1. Ronald Gross, Peak Learning I am trying to find some kind of structure (best word I can think of at the moment) to help me get a grip on my own pursuit of lifelong learning and am hoping this might have some ideas that I can (and will) implement. I know goodreads says that I am currently reading this but that was months ago and I will need to start over. I hadn’t got very far anyway.
  2. Catherine C. Marshall, Reading and Writing the Electronic Book I am interested in e-books for a variety of reasons and while I love print books I also think e-books can one day provide immense value over and above the mostly “convenience factor” that they now provide.
  3. Carol Collier Kuhlthau, Seeking Meaning: A Process Approach to Library and Information Services Even though I expect to disagree a fair bit, I did like some of the ideas from a short bit of Kuhlthau that we read in 501 (intro course), and, really, the title says it all for me. Also, seeing as Kuhlthau is one of the major players in this area I need to know her ideas better if I am going to be critiquing work in this area of the field.
  4. Stephen Batchelor, Buddhism without Beliefs: A Contemporary Guide to Awakening This is another one that I started a while back. I got almost halfway through before being “interrupted” by a couple of weddings and a move. Going to start over. I am interested in Buddhism and its tenets, at least the non-mystical kind. I have another of his books on my TBR shelf that I am also looking forward to reading.
  5. Michel Meyer, Of Problematology: Philosophy, Science, and Language This came recommended by David Bade via his citing it in a couple of places and then some f2f discussion. What is problematology”? The study of questioning.
  6. George Lakoff and Mark Turner, More than Cool Reason: A Field Guide to Poetic Metaphor Metaphor and poetry. ‘Nough said.
  7. Anthony Grafton, The Footnote: A Curious History From the inside jacket blurb: “The weapon of pedants, the scourge of undergraduates, the bete noire of the “new” liberated scholar: the lowly footnote, long the refuge of the minor and the marginal, emerges in this book as a singular resource, with a surprising history that says volumes about the evolution of modern scholarship.” I have been wanting to read this for several years and finally acquired a copy earlier this year.
  8. John Seely Brown and Paul Duguid, The Social Life of Information I have been wanting to read this ever since it was brought to my attention in LIS501 Fall 2004. In fact, I probably acquired this copy back then so that I could. ::sigh:: Oh well, I’ve had books in storage for this long that I acquired in the mid-80s and still haven’t read. Anyway, hoping that it will have something useful to say about “information” beyond society’s preoccupation with the “stuff.”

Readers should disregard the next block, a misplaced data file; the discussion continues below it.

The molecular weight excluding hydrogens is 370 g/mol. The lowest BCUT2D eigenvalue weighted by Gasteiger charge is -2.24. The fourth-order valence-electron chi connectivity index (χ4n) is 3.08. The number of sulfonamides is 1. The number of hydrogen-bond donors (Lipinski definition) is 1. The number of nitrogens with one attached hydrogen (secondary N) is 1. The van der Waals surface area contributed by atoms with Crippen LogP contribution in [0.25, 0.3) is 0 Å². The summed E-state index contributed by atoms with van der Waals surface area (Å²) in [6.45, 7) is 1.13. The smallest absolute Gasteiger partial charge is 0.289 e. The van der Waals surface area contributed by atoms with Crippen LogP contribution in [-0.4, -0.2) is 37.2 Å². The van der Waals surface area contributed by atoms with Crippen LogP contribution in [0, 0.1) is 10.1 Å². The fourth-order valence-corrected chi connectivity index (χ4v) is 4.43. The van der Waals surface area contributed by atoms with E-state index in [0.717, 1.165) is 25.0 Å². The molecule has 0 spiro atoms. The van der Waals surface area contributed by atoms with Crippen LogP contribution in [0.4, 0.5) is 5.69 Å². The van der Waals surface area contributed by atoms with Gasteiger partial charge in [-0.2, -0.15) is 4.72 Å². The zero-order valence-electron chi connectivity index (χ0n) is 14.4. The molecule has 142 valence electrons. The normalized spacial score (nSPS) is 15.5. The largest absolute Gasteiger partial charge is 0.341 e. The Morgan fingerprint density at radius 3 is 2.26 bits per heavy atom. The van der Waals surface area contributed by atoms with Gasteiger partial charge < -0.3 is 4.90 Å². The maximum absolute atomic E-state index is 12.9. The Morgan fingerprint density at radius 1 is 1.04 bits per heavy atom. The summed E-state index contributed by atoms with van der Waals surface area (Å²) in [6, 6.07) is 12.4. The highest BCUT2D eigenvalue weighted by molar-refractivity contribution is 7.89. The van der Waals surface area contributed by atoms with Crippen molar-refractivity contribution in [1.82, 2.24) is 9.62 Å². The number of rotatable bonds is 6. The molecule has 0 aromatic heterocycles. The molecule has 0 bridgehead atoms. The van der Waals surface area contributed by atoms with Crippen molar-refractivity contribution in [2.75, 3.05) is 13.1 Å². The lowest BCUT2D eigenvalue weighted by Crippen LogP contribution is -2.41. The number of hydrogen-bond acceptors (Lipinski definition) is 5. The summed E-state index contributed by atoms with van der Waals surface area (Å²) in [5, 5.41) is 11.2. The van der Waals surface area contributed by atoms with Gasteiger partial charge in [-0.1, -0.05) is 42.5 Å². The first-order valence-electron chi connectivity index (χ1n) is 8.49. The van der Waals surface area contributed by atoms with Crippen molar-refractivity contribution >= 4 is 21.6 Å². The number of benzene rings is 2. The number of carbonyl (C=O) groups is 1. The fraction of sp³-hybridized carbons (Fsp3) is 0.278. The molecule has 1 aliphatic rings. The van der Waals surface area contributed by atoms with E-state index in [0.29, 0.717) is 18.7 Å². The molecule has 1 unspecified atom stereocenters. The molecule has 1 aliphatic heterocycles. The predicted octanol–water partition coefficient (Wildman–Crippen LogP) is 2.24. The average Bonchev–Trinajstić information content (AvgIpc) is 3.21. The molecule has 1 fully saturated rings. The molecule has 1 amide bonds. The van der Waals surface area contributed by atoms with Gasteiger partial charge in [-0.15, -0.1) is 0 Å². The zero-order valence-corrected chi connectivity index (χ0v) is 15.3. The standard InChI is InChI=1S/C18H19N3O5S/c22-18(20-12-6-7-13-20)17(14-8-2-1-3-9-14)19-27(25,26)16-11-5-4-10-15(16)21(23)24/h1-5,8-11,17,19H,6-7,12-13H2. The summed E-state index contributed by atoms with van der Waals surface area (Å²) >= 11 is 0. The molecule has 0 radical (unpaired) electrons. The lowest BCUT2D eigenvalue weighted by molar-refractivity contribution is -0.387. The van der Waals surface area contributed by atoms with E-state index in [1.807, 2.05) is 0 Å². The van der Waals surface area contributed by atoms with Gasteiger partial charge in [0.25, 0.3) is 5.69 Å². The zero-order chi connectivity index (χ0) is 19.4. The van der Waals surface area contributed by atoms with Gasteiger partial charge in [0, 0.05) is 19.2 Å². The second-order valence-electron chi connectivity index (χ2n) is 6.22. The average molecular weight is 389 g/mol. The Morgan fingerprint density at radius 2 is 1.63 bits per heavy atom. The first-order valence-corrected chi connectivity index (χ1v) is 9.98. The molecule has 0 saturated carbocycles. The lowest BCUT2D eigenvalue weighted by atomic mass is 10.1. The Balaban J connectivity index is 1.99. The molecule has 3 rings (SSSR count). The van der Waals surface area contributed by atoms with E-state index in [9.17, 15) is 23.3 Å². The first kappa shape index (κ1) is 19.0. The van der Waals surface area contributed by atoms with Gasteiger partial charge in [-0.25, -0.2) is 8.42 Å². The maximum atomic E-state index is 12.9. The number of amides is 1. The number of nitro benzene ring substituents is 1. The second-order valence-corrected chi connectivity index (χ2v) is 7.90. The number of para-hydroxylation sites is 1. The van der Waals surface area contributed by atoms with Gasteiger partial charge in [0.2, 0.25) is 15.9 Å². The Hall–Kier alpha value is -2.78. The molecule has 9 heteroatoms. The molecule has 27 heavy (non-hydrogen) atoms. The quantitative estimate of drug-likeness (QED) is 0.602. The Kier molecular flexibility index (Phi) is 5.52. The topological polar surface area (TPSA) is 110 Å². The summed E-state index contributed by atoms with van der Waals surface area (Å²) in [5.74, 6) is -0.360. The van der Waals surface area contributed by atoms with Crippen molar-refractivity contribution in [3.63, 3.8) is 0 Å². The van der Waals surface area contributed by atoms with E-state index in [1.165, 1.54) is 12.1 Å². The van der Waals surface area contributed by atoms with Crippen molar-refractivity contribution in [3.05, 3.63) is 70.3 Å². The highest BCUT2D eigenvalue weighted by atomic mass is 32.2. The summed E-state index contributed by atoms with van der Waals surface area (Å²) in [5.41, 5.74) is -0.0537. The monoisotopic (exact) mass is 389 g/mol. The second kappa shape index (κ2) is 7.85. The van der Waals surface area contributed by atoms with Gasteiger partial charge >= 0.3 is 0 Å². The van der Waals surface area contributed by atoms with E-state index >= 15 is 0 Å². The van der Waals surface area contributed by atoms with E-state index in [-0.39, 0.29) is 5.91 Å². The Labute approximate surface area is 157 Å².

9. Anne Carson, Autobiography of Red: A Novel in Verse I have read a couple of her books and have quite enjoyed them. I am particularly looking forward to rereading Eros the Bittersweet some day.
  10. Jorge Luis Borges, Seven Nights Seven lectures over 7 nights in June and August 1977. Topics are: The Divine Comedy, Nightmares, The Thousand and One Nights, Buddhism, Poetry, The Kabbalah, and Blindness. I have seen these referenced in multiple places and am looking forward to them. I also highly recommend Borge’s This Craft of Verse (The Charles Eliot Norton Lectures)
  11. Jorge Luis Borges, Collected Fictions Can one really have too much Borges? I think not.
  12. George Eliot, The Mill on the Floss I adore Middlemarch and Silas Marner and also enjoyed the other shorter things of hers I have read. I have this in 2 different editions, the Penguin Classics referenced here and a nice leather bound one from some set of “great books.” I have been wanting to get to this for a while and a couple of months back I read some idiot commenting on free e-books that “If I had wanted to read The Mill on the Floss I would have done so in college!” Screw the idiots of the world! I’ve read a bunch of e-books and almost every one of them has been free. And many of them have been exceptional!
  13. S. R. Ranganathan, Classification and Communication This was recommended to me by fellow student, friend, and all-around-brilliant-guy, Tom Dousa. This, as Tom assured me, will probably run counter to what I believe about the interface of these topics but one must understand one’s betters if one is to critique them.

Whoops! How did I end up with 13 books?

There are scores more books I want to/could read and there are certainly more on my goodreads to-read shelf besides being a couple (or more) score not on the list.

The above are all certainly currently near the top of my TBR list but things changes; i.e., interests, focus, discovery of something previously unknown or just published, ….  Thus, I am going to reserve the right to substitute any book for one on this list.  As I see it I will probably read more than 12 books in the next year anyway so maybe they’ll only be additions. One can hope.

What’s on your list? [Whether or not you intend to participate in this or any other challenge, I am interested.]